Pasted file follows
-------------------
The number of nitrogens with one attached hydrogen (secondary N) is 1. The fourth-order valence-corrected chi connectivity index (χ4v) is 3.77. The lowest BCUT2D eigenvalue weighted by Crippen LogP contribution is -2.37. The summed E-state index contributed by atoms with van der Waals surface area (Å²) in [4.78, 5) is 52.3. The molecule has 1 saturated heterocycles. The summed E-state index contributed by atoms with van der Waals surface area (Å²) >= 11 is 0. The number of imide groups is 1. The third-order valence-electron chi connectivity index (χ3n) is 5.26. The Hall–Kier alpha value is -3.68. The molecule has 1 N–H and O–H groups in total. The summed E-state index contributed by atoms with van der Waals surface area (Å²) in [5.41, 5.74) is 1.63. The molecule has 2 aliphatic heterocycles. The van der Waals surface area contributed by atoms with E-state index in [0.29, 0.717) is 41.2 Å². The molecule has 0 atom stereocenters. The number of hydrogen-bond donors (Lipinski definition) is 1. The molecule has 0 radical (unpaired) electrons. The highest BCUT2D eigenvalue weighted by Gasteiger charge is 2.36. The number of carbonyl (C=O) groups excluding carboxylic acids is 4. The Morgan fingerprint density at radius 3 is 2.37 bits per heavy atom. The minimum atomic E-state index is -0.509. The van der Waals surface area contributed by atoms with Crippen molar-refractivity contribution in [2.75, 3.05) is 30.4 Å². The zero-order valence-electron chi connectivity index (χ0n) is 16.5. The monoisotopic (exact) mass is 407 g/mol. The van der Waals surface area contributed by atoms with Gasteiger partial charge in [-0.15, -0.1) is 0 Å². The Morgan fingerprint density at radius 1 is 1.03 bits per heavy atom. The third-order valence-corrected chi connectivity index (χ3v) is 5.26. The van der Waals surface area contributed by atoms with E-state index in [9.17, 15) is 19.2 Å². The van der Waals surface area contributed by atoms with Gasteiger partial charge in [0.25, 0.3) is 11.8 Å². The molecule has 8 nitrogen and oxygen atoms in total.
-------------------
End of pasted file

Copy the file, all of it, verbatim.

The number of nitrogens with one attached hydrogen (secondary N) is 1. The fourth-order valence-corrected chi connectivity index (χ4v) is 3.77. The lowest BCUT2D eigenvalue weighted by Crippen LogP contribution is -2.37. The summed E-state index contributed by atoms with van der Waals surface area (Å²) in [4.78, 5) is 52.3. The molecule has 1 saturated heterocycles. The summed E-state index contributed by atoms with van der Waals surface area (Å²) >= 11 is 0. The number of imide groups is 1. The third-order valence-electron chi connectivity index (χ3n) is 5.26. The Hall–Kier alpha value is -3.68. The molecule has 1 N–H and O–H groups in total. The summed E-state index contributed by atoms with van der Waals surface area (Å²) in [5.41, 5.74) is 1.63. The molecule has 2 aliphatic heterocycles. The van der Waals surface area contributed by atoms with E-state index in [0.29, 0.717) is 41.2 Å². The molecule has 0 atom stereocenters. The number of hydrogen-bond donors (Lipinski definition) is 1. The molecule has 0 radical (unpaired) electrons. The highest BCUT2D eigenvalue weighted by Gasteiger charge is 2.36. The number of carbonyl (C=O) groups excluding carboxylic acids is 4. The Morgan fingerprint density at radius 3 is 2.37 bits per heavy atom. The minimum atomic E-state index is -0.509. The van der Waals surface area contributed by atoms with Crippen molar-refractivity contribution in [2.75, 3.05) is 30.4 Å². The zero-order valence-electron chi connectivity index (χ0n) is 16.5. The monoisotopic (exact) mass is 407 g/mol. The van der Waals surface area contributed by atoms with Gasteiger partial charge in [-0.15, -0.1) is 0 Å². The Morgan fingerprint density at radius 1 is 1.03 bits per heavy atom. The third-order valence-corrected chi connectivity index (χ3v) is 5.26. The van der Waals surface area contributed by atoms with E-state index in [9.17, 15) is 19.2 Å². The van der Waals surface area contributed by atoms with Gasteiger partial charge in [0.25, 0.3) is 11.8 Å². The molecule has 8 nitrogen and oxygen atoms in total.